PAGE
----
Darragh McCullough with Liskennett farm project manager, David Doyle, and chair of St Joseph's Foundation, Eamon McCarthy
SITTING in the heart of the Golden Vale, Liskennett Farm is home to 14 people with autism and 25 horses, but its influence extends right across the Mid West.
Located in Granagh, the farm was established five-years-ago by the Charleville based charity St Joseph’s Foundation to provide equine therapy for people with autism.
The farm featured on this week's Ear to the Ground, with Darragh McCullough visiting the facility.
Farm manager David Doyle, whose daughter has autism, says the therapy is much more than just animal-child interaction.
“The rhythm of the horse has an effect on the stress hormones in the child, giving them a chance to break the cycle of fear and allowing better communication”.
The farm provided 10,000 sessions last year and David Doyle says there is a great need for other centres around the country.
Darragh McCullough reports from this unique farm.
One of the many features of the equestrian centre is the Horse Boy Method.
According to the St Joseph’s Foundation website, The Horse Boy Method offered in Liskennett is much more than just a physical experience.
“While the movement of the horse is beneficial for improving circulation, muscle control, and coordination, there is also a strong bond between humans and horses.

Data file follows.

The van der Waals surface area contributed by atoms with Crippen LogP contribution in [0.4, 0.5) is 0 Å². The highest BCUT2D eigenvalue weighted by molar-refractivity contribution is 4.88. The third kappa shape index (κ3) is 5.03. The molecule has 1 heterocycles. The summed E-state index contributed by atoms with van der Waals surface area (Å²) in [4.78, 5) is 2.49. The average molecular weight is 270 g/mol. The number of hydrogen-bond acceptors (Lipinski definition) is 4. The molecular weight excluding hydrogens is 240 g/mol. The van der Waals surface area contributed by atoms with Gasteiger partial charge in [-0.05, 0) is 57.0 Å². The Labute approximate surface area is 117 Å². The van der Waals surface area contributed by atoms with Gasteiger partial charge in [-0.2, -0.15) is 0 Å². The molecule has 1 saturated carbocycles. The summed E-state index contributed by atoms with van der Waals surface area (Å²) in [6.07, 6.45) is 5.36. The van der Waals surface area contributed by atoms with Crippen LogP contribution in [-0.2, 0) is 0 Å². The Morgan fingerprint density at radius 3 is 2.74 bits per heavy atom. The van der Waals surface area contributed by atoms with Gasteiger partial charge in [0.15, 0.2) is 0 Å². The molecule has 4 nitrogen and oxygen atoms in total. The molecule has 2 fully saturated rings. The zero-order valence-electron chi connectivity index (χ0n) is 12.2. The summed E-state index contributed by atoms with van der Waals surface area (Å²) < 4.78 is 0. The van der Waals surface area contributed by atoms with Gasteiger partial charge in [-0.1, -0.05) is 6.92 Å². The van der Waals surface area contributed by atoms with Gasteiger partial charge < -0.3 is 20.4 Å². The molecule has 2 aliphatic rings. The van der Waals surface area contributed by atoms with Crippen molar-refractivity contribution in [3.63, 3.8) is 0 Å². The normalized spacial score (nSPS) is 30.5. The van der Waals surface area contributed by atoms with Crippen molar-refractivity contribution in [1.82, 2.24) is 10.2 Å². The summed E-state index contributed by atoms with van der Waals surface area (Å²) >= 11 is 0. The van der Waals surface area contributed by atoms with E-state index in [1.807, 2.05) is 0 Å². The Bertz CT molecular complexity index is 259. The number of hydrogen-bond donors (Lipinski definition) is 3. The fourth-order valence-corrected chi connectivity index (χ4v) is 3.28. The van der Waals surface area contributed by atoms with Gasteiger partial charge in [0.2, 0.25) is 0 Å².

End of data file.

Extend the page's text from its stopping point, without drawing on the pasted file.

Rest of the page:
“Humans have used horses for centuries. So it is not surprising that we now use horses for therapy. Horses are companion animals. They look to their riders/handlers for direction and affection.”
According to St Joseph’s, this interaction with the horse helps build communication skills.
“They are attuned to the smallest movement, attitude, and emotion; people cannot hide anything from a horse. Horses can tell if you are angry, nervous, happy, excited, tense, or relaxed and they respond accordingly. They aren’t demanding.
“They want to understand you and for you to understand them. Because of the trust they give, their fine-tuned responses, and desire to please, they are extremely effective in creating a bond with autistic riders that encourages communication and interaction.”
It is claimed that The Horse Boy Method will also aid in the development of relationships, not only with the horse but with people.
“Children and adults with autism who interact with their horse may extend this to others and to form meaningful relationships with people. Building a relationship with an animal is very rewarding in many aspects; for a person with an emotional, social or psychological disability, the trust, and loyalty of an animal demonstrates to the person how important they are and then they may extend these attributes to personal relationships.
“To learn how to care for and ride a horse, you must also be able to communicate efficiently with the horse and the instructor. In this way, riding is a very social activity, but is less daunting to people who are uncomfortable in social situations.”
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